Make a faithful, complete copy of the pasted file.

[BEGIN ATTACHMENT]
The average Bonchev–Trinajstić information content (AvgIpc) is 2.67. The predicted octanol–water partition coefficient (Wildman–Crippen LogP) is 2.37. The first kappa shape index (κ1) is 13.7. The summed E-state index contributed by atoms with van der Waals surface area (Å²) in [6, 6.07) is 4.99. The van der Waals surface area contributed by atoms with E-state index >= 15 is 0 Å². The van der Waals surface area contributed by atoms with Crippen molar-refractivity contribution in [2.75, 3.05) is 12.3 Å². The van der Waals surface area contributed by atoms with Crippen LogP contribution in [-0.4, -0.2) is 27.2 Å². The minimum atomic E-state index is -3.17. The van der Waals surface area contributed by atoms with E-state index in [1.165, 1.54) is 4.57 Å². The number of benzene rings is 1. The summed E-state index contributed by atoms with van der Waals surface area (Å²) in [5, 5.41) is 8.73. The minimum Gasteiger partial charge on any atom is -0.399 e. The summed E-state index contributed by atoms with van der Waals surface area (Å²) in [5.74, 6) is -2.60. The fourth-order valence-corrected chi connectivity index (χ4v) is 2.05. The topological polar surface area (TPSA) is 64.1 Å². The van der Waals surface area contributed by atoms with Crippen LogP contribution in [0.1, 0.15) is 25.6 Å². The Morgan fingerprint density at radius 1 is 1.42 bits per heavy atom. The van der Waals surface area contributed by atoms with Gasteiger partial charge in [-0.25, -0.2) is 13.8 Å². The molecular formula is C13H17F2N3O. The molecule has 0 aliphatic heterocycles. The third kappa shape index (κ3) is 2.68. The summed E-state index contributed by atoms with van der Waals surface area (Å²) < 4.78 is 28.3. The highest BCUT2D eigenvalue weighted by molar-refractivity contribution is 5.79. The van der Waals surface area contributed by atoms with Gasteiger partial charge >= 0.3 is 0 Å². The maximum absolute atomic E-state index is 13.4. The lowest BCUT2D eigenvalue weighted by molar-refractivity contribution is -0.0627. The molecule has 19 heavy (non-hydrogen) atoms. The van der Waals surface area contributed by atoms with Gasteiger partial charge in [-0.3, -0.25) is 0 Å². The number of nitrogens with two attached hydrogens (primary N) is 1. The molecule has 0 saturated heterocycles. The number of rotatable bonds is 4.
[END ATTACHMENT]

The average Bonchev–Trinajstić information content (AvgIpc) is 2.67. The predicted octanol–water partition coefficient (Wildman–Crippen LogP) is 2.37. The first kappa shape index (κ1) is 13.7. The summed E-state index contributed by atoms with van der Waals surface area (Å²) in [6, 6.07) is 4.99. The van der Waals surface area contributed by atoms with E-state index >= 15 is 0 Å². The van der Waals surface area contributed by atoms with Crippen molar-refractivity contribution in [2.75, 3.05) is 12.3 Å². The van der Waals surface area contributed by atoms with Crippen LogP contribution in [-0.4, -0.2) is 27.2 Å². The minimum atomic E-state index is -3.17. The van der Waals surface area contributed by atoms with E-state index in [1.165, 1.54) is 4.57 Å². The number of benzene rings is 1. The summed E-state index contributed by atoms with van der Waals surface area (Å²) in [5, 5.41) is 8.73. The minimum Gasteiger partial charge on any atom is -0.399 e. The summed E-state index contributed by atoms with van der Waals surface area (Å²) in [5.74, 6) is -2.60. The fourth-order valence-corrected chi connectivity index (χ4v) is 2.05. The topological polar surface area (TPSA) is 64.1 Å². The van der Waals surface area contributed by atoms with Crippen LogP contribution in [0.1, 0.15) is 25.6 Å². The Morgan fingerprint density at radius 1 is 1.42 bits per heavy atom. The van der Waals surface area contributed by atoms with Gasteiger partial charge in [-0.25, -0.2) is 13.8 Å². The molecular formula is C13H17F2N3O. The molecule has 0 aliphatic heterocycles. The third kappa shape index (κ3) is 2.68. The summed E-state index contributed by atoms with van der Waals surface area (Å²) < 4.78 is 28.3. The highest BCUT2D eigenvalue weighted by molar-refractivity contribution is 5.79. The van der Waals surface area contributed by atoms with Gasteiger partial charge >= 0.3 is 0 Å². The maximum absolute atomic E-state index is 13.4. The lowest BCUT2D eigenvalue weighted by molar-refractivity contribution is -0.0627. The molecule has 19 heavy (non-hydrogen) atoms. The van der Waals surface area contributed by atoms with Gasteiger partial charge in [-0.3, -0.25) is 0 Å². The number of nitrogens with two attached hydrogens (primary N) is 1. The molecule has 0 saturated heterocycles. The number of rotatable bonds is 4.